Conley won’t seek reelection as Suffolk DA
SUFFOLK COUNTY District Attorney Daniel Conley shook up the legal landscape on Tuesday with word that he won’t seek reelection this fall. The news came as a longtime Boston defense attorney was preparing to mount the first challenge to Conley in the 16 years since he won the post in 2002.
“I love the job, the office, its staff, and the people and communities we serve,” Conley said in a statement. “But I have long believed that those of us fortunate enough to lead as elected officials must also be willing to give others the same opportunity.”
Conley indicated that he planned to serve out the remainder of his term, which ends next January.
Conley, who served a decade on the Boston City Council before being elected to the prosecutor’s job, had shown no signs of losing focus on the DA’s post, playing a vocal role in the criminal justice reform debate on Beacon Hill over the last year. As of January 31, his campaign account had a balance of $332,600.
News that Conley will step down came as longtime Boston defense attorney Shannon McAuliffe was laying plans to challenge him this fall, according to sources, and it comes against the backdrop of a national rethinking of criminal justice policies that has included efforts to elect reform-minded district attorneys. Locally, the ACLU of Massachusetts launched a public information campaign earlier this month aimed at increasing awareness of the crucial role played by DAs in the criminal justice system.
CommonWealth called Conley’s office on Tuesday afternoon to ask whether he was seeking reelection and told a spokesman the magazine was preparing a story on McAuliffe’s challenge. Shortly after came word that Conley would not seek another term.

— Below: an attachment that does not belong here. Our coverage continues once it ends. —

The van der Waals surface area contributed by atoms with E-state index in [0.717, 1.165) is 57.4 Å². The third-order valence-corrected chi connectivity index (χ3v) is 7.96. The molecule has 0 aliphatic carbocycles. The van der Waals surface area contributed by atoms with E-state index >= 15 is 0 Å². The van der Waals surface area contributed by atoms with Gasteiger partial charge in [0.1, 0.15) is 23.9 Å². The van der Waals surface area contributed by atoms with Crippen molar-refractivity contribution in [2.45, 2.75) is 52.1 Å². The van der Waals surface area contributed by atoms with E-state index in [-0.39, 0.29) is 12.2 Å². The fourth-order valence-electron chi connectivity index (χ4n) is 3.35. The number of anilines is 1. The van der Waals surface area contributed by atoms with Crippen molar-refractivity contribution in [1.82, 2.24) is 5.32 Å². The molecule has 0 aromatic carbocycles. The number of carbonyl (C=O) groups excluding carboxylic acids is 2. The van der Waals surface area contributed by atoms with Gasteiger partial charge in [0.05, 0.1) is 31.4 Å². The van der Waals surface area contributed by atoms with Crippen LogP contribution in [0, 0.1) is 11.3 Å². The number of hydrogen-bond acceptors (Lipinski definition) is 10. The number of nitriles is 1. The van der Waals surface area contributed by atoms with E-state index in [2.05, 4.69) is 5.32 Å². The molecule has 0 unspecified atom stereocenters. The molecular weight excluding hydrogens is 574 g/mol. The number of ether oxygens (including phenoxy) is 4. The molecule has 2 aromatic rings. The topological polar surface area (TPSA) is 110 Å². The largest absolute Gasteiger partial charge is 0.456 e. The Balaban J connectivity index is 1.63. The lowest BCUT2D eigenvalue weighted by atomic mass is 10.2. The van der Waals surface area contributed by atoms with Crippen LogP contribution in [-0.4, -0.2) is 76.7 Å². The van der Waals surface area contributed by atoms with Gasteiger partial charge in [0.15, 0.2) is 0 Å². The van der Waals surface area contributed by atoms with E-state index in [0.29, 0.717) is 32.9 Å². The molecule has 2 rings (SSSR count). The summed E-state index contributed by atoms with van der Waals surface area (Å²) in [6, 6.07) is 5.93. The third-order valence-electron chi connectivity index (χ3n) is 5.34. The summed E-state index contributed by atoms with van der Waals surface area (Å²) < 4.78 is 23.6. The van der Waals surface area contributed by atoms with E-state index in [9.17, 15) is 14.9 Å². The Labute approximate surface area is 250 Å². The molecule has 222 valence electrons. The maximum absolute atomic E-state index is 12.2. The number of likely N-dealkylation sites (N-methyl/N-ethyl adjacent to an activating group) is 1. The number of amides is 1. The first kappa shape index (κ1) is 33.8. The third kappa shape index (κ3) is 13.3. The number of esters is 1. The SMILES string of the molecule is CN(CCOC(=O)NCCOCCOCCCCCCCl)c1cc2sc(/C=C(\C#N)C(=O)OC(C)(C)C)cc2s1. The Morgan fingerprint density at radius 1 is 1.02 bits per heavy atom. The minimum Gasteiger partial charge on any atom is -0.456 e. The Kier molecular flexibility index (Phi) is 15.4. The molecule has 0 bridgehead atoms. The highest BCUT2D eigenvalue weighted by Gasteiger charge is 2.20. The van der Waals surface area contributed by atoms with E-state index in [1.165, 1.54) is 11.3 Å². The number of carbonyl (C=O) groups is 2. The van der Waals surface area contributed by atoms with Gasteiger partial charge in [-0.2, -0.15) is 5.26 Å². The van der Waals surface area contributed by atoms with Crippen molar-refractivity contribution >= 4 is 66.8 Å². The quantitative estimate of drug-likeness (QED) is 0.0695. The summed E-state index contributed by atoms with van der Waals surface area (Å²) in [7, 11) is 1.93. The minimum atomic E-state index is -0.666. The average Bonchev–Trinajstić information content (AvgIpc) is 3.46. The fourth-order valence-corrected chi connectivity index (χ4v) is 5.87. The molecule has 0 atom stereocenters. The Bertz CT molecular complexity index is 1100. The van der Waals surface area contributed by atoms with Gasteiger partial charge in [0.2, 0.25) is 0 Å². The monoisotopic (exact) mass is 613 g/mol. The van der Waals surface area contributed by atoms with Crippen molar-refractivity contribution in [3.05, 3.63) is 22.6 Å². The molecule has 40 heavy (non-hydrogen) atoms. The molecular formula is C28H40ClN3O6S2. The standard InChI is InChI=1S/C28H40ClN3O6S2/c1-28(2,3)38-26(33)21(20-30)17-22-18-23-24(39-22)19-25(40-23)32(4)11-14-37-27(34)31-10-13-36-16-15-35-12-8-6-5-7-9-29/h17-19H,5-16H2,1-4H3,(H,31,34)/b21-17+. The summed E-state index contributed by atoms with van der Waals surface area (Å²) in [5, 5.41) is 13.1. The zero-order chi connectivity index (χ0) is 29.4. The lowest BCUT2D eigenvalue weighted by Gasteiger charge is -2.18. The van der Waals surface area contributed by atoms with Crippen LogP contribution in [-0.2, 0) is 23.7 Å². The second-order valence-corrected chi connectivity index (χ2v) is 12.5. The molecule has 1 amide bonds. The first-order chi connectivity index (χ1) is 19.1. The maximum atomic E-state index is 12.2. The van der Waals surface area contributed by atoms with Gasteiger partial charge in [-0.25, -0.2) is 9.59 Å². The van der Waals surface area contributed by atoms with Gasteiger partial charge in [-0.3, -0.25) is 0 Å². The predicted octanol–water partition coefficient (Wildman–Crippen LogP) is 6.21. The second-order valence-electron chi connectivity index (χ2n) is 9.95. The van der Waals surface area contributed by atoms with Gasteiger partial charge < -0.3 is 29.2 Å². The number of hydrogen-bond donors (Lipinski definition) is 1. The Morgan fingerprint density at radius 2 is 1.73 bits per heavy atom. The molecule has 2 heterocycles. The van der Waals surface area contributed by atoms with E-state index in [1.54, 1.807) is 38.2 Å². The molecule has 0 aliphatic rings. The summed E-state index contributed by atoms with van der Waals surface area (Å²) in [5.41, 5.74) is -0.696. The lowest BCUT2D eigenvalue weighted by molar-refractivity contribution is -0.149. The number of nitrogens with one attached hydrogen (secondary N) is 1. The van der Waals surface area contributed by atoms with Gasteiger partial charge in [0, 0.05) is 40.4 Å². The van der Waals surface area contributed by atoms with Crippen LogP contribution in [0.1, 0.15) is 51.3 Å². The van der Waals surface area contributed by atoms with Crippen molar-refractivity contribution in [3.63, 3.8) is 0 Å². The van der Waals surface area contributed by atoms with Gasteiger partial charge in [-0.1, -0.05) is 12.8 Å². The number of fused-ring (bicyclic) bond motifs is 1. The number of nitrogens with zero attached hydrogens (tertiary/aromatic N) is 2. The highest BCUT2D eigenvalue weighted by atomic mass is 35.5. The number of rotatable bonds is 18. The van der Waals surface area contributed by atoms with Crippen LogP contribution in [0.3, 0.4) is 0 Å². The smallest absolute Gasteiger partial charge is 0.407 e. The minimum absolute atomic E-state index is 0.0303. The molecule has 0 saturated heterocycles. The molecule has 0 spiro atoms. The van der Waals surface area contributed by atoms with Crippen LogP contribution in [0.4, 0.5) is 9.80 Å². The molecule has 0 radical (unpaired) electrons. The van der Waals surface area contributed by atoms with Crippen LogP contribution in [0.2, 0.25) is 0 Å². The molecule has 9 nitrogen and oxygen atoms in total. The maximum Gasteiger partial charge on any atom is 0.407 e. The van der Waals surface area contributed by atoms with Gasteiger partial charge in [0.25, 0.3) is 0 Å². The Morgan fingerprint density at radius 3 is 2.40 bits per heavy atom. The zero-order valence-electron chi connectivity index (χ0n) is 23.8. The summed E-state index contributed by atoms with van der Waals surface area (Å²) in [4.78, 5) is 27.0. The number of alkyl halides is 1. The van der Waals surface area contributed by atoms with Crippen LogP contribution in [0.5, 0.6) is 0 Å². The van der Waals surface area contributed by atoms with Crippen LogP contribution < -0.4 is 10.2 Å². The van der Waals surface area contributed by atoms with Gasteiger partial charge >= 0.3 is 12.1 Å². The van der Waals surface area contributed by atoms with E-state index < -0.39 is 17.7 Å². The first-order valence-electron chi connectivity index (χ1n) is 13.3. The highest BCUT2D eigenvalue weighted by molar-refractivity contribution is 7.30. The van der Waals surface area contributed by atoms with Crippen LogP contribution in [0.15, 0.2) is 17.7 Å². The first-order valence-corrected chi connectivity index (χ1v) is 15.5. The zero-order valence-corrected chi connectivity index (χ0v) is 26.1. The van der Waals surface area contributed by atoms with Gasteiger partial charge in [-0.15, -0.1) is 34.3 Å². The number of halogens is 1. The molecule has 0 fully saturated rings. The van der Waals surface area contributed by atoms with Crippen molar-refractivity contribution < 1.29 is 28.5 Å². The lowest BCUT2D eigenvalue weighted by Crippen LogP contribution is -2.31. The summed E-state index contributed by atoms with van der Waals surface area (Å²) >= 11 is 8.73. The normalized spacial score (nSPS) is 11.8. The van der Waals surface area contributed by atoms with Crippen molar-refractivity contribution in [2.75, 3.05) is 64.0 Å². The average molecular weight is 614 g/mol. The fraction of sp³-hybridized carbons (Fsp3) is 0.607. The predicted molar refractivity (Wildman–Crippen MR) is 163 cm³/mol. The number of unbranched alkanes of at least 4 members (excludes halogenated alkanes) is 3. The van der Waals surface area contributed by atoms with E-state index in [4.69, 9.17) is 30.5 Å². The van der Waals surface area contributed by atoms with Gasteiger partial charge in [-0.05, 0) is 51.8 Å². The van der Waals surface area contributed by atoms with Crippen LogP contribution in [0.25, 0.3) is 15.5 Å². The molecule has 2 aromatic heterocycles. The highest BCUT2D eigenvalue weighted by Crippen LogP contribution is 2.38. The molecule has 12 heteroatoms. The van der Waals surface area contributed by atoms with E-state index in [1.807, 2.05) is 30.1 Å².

In a run against Conley, McAuliffe was likely to call for a turn away from the traditional tough-on-crime approach employed by many prosecutors. She has emphasized efforts to divert more offenders from incarceration and toward programs with a focus on rehabilitation. She has also raised questions about racial disparities in the criminal justice system, which has seen incarceration rates soar in Massachusetts — and across the country — over the last several decades.
Until recently, McAuliffe directed the Boston office of Roca, a Chelsea-based nonprofit that works with gang- and court-involved young men.
A Suffolk Law School graduate, McAuliffe worked for 15 years as a state and federal public defender, according to an online biography from a Harvard Kennedy School public leadership forum she took part in last year. In 2012, according to the summary, she turned her focus to broader policy issues, enrolling at the Harvard Kennedy School where she obtained a master’s degree in public administration before joining Roca, which works with high-risk young men, employing a range of strategies aimed at helping them maintain employment and avoid incarceration.
McAuliffe was likely to make a formal announcement in the next two weeks. Whether Conley’s decision to step down, which is likely to draw other candidates to the race, will change her plans is unclear. She did not return a message late Tuesday.